Americans opposed Communism for the political doctrine of Dialectical Materialism is not consistent with trust, belief, or faith in God. American War on Communism includes the driving force generated by Trust in God. Special Frontier Force represents Tibetan Resistance Movement initiated by the US Presidents Harry Truman and Dwight Eisenhower.
Americans cannot refute the role of God in the US Government. The Official Motto, “IN GOD WE TRUST” directly inspires the US Policy to engage, confront, and contain Communism.
PRESIDENT EISENHOWER SIGNS “IN GOD WE TRUST” INTO LAW – JULY 30, 1956
On this day in 1956, two years after pushing to have the phrase “under God” inserted into the pledge of allegiance, President Dwight D. Eisenhower signs a law officially declaring “In God We Trust” to be the nation’s official motto. The law, P.L. 84-140, also mandated that the phrase be printed on all American paper currency. The phrase had been placed on U.S. coins since the Civil War when, according to the historical association of the United States Treasury, religious sentiment reached a peak. Eisenhower’s treasury secretary, George Humphrey, had suggested adding the phrase to paper currency as well.
Although some historical accounts claim Eisenhower was raised a Jehovah’s Witness, most presidential scholars now believe his family was Mennonite. Either way, Eisenhower abandoned his family’s religion before entering the Army and took the unusual step of being baptized relatively late in his adult life as a Presbyterian. The baptism took place in 1953, barely a year into his first term as president.
Although Eisenhower embraced religion, biographers insist he never intended to force his beliefs on anyone. In fact, the chapel-like structure near where he and his wife Mamie are buried on the grounds of his presidential library is called the “Place of Meditation” and is intentionally inter-denominational. At a Flag Day speech in 1954, he elaborated on his feelings about the place of religion in public life when he discussed why he had wanted to include “under God” in the pledge of allegiance: “In this way we are reaffirming the transcendence of religious faith in America’s heritage and future; in this way we shall constantly strengthen those spiritual weapons which forever will be our country’s most powerful resource in peace and war.”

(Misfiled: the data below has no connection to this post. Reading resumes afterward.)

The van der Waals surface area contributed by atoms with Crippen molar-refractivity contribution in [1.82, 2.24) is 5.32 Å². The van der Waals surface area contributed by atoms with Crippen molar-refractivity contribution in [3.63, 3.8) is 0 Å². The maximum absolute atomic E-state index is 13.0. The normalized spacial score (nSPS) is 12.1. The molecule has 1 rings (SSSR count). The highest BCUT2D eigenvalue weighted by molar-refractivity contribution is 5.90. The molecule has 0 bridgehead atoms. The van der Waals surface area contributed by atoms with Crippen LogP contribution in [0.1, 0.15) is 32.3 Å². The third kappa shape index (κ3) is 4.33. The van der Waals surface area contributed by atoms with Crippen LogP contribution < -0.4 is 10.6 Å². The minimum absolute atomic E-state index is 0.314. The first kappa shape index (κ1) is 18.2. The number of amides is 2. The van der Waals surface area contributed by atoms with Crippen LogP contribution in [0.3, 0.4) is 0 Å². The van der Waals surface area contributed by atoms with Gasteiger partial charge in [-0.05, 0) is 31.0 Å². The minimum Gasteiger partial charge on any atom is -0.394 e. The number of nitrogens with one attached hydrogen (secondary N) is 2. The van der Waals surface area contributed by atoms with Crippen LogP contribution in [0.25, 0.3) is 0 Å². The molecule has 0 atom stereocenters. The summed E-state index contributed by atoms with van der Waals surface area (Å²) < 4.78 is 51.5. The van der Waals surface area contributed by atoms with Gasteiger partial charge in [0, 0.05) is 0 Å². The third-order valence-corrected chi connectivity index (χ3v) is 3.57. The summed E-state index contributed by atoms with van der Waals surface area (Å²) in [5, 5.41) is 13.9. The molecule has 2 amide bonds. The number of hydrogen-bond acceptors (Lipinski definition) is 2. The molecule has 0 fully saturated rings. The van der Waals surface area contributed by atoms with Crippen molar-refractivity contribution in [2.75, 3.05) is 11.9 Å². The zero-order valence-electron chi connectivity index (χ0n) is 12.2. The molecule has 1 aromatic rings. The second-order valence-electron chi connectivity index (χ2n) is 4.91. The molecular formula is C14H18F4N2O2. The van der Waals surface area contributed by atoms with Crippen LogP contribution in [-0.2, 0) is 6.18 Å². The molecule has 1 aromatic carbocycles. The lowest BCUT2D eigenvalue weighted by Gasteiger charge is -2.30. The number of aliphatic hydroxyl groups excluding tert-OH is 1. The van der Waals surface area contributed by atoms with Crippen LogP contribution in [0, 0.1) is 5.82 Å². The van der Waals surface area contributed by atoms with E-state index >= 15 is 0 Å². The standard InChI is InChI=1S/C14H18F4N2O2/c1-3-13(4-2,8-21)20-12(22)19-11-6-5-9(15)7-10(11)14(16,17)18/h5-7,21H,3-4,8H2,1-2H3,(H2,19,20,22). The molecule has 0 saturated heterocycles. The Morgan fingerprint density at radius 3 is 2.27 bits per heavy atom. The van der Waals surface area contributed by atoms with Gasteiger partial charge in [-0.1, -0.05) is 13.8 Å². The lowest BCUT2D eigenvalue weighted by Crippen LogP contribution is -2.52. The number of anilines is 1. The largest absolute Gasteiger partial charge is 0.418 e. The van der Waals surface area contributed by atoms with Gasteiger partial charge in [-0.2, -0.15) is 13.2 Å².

The first paper money with the phrase “In God We Trust” was not printed until 1957. Since then, religious and secular groups have argued over the appropriateness and constitutionality of a motto that mentions “God,” considering the founding fathers’ dedication to maintaining the separation of church and state.
Also on this day
Johnson signs Medicare into law
On this day in 1965, President Lyndon B. Johnson signs Medicare, a health insurance program for elderly Americans, into law. At the bill-signing ceremony, which took place at the Truman Library in Independence, Missouri, former President Harry Truman was enrolled as Medicare’s first beneficiary.
“IN GOD WE TRUST” REAFFIRMED AS NATIONAL MOTTO… AGAIN. GOD IN AMERICA
On Wednesday, November 09, 2011 the House of Representatives voted 396 to 9 to reaffirm the U.S. national motto: “In God We Trust.”
“Some public officials have stated incorrectly that there are different national mottoes. We heard the president make that mistake,” explained Rep. Randy Forbes (R-Va.), who sponsored the bill. Forbes was referring to a speech President Obama delivered in Indonesia last year in which said, “In the United States, our motto is E Pluribus Unum — out of many, one.” (Forbes and a number of other members of the Congressional Prayer Caucus, including current presidential candidate Rep. Michele Bachmann (R-Minn.) sent a letter to the president, taking him to task for the error.)
As The Washington Post noted, Congress has reaffirmed the motto several times in recent years:
The motto has withstood legal challenges from groups that said it violated the separation of church and state. Courts have held that the motto is “ceremonial Deism,” not an official endorsement of religion.
Still, just to be sure, Congress voted to reaffirm the motto in 2002. In essence, it passed a new law that said the old law should not be changed one bit. “Make no change in Section 302, Title 36, United States Code,” it ordered then, citing the passage that created the motto.
Then, in 2006, the Senate voted another time, to reaffirm “the concept embodied in the motto.”
Last fall in God in America, our joint production with AMERICAN EXPERIENCE, we examined how “In God We Trust” came to be our national motto in 1956. At the heart of the story is an alliance between Rev. Billy Graham and Dwight Eisenhower, who together melded Christianity and patriotism into a weapon to be used against “godless Communism” during the Cold War.